Community development and economic development are often two sides of the same coin. Commercial and business development rarely flow into distressed communities. Likewise, communities can rarely overcome such intractable problems without an injection of economic resources. Attracting new business and creating jobs is often the first goal of any neighborhood revitalization plan. Encouraging big-name brands and corporations to move to your community may create jobs and improve the economy, but many profits are redirected to an HQ many miles away rather than being reinvested in the local community.
A new movement might be changing that, though, encouraging peer-to-peer economic exchange and a do-it-yourself mentality. A recent article from the Freelancers’ Union (an organization that promotes “new mutualism,” a “movement that relies on sustainable, community-driven solutions to solve seemingly intractable problems”) describes several municipalities that have specifically sought to cultivate independent businesses and entrepreneurship. Each successful city promoted small business ownership, sustainability, and buy-local initiatives. Each community also embraced its own uniqueness and leveraged individual strengths, rather than seeking to apply a template from another community. UNCA member agency The John H. Boner Community Center is doing just this type of resident centered engagement with its community development efforts on the Near Eastside of Indianapolis.
A similar article that appeared recently in The Atlantic describes Portland, Oregon’s, individualized, entrepreneurial strategy. Of course, “be like Portland” is not an effective economic development strategy. The article states that many economically successful communities “seem to be rediscovering what makes them special, the distinctiveness of what they make or provide and sell to the world, rather than what makes them the same.”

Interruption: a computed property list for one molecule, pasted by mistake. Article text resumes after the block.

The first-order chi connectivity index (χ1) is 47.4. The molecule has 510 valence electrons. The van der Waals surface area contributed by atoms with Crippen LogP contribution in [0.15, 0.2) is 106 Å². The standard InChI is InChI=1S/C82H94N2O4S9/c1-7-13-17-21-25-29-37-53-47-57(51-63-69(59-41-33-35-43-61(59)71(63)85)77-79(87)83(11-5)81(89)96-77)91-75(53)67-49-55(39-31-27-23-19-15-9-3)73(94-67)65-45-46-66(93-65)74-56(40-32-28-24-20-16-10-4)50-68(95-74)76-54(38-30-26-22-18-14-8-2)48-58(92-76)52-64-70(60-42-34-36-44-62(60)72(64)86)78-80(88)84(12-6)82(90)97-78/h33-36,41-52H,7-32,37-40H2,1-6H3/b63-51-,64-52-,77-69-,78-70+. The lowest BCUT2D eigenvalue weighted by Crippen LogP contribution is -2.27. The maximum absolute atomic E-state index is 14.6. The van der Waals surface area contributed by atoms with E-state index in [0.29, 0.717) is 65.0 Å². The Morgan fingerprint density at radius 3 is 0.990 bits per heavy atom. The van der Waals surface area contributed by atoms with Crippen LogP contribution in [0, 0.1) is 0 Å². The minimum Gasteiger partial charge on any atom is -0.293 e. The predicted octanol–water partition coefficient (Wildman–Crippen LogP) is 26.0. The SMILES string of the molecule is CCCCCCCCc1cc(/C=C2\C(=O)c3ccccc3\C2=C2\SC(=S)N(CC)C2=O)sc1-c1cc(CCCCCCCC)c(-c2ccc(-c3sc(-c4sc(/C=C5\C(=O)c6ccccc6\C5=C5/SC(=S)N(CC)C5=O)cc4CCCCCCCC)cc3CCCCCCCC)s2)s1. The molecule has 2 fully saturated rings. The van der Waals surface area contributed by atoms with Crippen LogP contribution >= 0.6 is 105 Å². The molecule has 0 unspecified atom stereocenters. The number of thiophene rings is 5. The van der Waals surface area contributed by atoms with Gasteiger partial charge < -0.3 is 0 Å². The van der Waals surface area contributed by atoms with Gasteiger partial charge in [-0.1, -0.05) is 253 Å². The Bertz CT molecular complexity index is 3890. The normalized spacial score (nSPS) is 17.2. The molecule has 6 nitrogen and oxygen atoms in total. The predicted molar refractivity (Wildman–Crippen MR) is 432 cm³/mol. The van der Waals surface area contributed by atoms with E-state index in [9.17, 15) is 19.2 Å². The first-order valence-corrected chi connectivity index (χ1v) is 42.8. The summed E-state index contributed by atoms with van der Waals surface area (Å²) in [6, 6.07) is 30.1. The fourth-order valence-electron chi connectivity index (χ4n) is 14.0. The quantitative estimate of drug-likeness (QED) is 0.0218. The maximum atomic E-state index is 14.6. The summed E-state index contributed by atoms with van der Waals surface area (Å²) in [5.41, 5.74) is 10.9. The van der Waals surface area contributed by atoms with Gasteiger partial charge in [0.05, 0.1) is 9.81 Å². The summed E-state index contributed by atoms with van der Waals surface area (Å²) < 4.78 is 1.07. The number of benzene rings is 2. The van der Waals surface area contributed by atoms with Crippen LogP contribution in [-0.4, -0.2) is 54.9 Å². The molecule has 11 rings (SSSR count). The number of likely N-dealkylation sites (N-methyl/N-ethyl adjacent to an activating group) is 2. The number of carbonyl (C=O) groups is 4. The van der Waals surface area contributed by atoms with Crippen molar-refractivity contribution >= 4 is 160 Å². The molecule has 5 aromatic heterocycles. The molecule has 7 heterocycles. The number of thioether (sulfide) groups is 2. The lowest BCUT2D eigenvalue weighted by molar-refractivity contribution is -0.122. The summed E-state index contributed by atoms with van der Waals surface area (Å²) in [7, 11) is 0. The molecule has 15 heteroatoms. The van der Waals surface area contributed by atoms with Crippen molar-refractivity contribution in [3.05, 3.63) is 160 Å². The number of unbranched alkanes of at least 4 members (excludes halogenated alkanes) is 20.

The DIY mentality is taking root in the form of municipal policy in communities large and small across the country. One example is UNCA member Bridge Rockford Alliance in Rockford, Illinois, which has invested in “the Etsy economy” (so-called because of the peer-to-peer marketplace Etsy.com). At its heart, the initiative encourages residents to learn to make things, and to understand the basics of managing a business. It also encourages locals to buy local, engaging in economic interaction directly with the manufacturer rather than distant corporations and layers of middlemen, thus reinvesting the money directly in the community.
The federal government has long promoted the ideal of “Main Street” as both the economic and cultural heart of communities. Marking another step forward, Karen G. Mills, Administrator of the Small Business Administration, announced at the 2013 Neighborhood Revitalization Conference that the SBA will waive fees on loans under $150,000. Ideally, policies such as these will encourage economic growth that leverages the unique skills of communities and reinvests the money locally. With these kinds of resources, neighborhoods can helm their own revitalization, bringing services, jobs, goods, and sustainable development to the local level.